"I know. Especially when I'm excited. I'll try to speak. . .more.
. .slowly." She winks at him.
Ushman smiles. It is true that she speaks quickly, but he has
understood everything she's said to him. He wants to prove this.
"There must be something that lasts. Something that is
indelible," Ushman says.
"Not that I know of. But I will let you know if there's anything
in the next lecture to give us hope."
"Please do. Now," Ushman says with authority, "let's get some
take-out food and watch the eclipse in Queens."
"Take-out Fantastic. Can we get Chinese?"
Ushman nods. She's like an exuberant child. If she weren't so
charming, so wide-eyed and genuine, he'd be suspicious of such
"In the little white cartons? I love that. My parents aren't fans
of Chinese food, so we never got take-out when I lived at home.
This- you, here, Chinese- is the beauty of leaving home," she says
with genuine affection.
"Indeed," Ushman says, imagining the freedom she must feel.
Ushman never left his parents' home. Not until he came to America.
He never lived in Iran without the dread of his mother around every
corner. Even when he was a newlywed, when his mother was confined to
her bed, she was still there. Her smell, her voice coming at them
through the dark, her hair that had to be brushed. "I never. . ." He
starts to tell Stella this and then changes his mind. "I never ate
Chinese food until I came to New York."
Stella looks at him. He senses that she knows it is not what he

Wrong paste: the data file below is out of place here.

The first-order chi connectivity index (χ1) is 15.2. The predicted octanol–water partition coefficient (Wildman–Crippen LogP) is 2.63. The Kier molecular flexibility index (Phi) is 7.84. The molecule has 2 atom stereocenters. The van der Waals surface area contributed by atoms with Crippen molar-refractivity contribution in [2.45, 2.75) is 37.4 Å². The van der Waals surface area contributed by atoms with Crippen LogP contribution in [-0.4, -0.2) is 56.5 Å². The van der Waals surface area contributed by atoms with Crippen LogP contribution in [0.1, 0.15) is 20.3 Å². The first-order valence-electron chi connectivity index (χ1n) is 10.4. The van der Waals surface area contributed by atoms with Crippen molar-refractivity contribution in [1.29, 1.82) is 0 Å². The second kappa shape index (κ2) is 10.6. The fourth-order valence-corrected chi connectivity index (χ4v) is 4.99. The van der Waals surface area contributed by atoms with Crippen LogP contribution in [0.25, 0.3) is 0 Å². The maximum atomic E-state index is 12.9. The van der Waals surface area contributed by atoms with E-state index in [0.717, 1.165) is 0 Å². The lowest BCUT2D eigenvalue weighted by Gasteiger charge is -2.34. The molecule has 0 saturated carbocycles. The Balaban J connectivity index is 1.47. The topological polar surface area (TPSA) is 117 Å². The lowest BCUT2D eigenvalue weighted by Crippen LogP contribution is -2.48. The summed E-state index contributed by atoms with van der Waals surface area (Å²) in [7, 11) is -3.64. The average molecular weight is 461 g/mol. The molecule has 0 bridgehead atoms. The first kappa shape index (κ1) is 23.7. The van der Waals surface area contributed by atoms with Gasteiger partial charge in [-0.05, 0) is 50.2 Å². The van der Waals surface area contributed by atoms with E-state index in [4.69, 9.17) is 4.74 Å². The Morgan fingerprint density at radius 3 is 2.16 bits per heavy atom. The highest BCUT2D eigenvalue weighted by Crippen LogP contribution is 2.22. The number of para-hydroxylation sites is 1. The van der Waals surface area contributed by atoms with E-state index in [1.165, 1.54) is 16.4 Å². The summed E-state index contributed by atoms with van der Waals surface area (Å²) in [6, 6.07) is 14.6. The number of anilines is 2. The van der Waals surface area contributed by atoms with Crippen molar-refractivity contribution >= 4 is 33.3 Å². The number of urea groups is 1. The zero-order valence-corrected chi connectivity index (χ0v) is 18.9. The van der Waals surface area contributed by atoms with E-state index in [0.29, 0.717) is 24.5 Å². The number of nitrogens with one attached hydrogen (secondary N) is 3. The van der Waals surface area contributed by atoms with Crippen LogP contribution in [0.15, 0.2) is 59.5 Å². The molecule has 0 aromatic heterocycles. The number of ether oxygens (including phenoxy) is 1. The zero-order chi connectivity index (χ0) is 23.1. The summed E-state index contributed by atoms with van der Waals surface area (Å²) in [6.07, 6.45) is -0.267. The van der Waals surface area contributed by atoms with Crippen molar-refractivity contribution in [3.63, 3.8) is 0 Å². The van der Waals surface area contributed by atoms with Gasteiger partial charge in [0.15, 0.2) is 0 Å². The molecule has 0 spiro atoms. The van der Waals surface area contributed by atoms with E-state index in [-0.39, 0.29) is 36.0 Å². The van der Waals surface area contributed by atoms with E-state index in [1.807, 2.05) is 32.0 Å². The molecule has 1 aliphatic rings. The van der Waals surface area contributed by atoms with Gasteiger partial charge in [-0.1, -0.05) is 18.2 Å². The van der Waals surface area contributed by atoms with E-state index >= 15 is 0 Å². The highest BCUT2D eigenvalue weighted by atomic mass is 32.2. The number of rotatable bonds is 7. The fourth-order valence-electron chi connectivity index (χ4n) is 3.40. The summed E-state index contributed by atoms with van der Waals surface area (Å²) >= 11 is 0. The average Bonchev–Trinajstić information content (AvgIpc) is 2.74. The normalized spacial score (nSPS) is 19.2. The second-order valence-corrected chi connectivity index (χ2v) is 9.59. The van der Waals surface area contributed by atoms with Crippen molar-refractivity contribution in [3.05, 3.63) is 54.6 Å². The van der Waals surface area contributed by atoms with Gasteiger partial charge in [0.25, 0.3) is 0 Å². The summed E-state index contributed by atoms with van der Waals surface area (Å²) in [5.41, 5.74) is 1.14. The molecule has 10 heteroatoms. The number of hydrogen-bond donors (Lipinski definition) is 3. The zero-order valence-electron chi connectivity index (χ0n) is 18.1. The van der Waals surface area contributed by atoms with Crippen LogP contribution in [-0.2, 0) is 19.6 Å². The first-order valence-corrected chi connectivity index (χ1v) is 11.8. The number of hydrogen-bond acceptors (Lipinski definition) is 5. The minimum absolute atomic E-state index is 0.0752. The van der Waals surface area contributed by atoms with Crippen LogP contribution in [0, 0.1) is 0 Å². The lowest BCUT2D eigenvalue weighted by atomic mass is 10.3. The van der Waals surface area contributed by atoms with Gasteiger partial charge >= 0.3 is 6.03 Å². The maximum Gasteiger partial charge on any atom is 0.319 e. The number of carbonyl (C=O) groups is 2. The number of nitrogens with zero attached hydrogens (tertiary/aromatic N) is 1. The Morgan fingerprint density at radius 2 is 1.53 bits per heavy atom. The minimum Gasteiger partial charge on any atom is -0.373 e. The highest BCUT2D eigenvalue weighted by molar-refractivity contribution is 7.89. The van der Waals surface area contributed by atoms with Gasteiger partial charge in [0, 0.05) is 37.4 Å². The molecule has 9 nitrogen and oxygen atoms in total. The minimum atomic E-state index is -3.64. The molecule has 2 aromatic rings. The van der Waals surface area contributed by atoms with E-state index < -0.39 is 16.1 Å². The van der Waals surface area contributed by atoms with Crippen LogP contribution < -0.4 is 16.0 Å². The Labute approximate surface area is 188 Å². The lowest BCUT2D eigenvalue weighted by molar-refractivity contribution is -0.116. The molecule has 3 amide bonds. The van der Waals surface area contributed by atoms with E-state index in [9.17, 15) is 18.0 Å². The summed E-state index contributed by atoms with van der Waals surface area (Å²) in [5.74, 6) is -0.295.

was going to say. She looks away from him, out her window, as if she
isn't interested in anything inauthentic.
"It's true. Okay, one time in Istanbul there was an old man
selling egg rolls from a cart. I was with my father and he bought us
each one." He recalls eating the exotic treat out of waxed paper as
together they watched oil barges lumber down the Bosporus.
"A little greasy, but good."
"There's a Chinese place on the corner across from my dorm."
"I know," Ushman says, remembering her face through the big glass
window and the boy she had hugged. "I mean, I saw it when I picked
"The crazy thing is that they also have fried chicken,
hamburgers, and club sandwiches on the menu. Who goes to a Chinese
restaurant for a burger and fries?"
"I find it very suspicious. There should be a police
investigation. Maybe sociopaths are identifiable as those people who
order burgers at a Chinese restaurant."
Ushman laughs. "But the proprietor puts it on the menu. They
shouldn't make the offer."
Stella raises her eyebrows. "Now you're onto something. We can
blame it on insecure restaurateurs. They are the sociopaths."
Ushman laughs. "Maybe. It is worthy of study, right?"
"Absolutely. Does your Chinese place serve American food?"
"No," Ushman says. "Not even soda. Only tea."
"I like the tea you made. With sugar cubes between our teeth."
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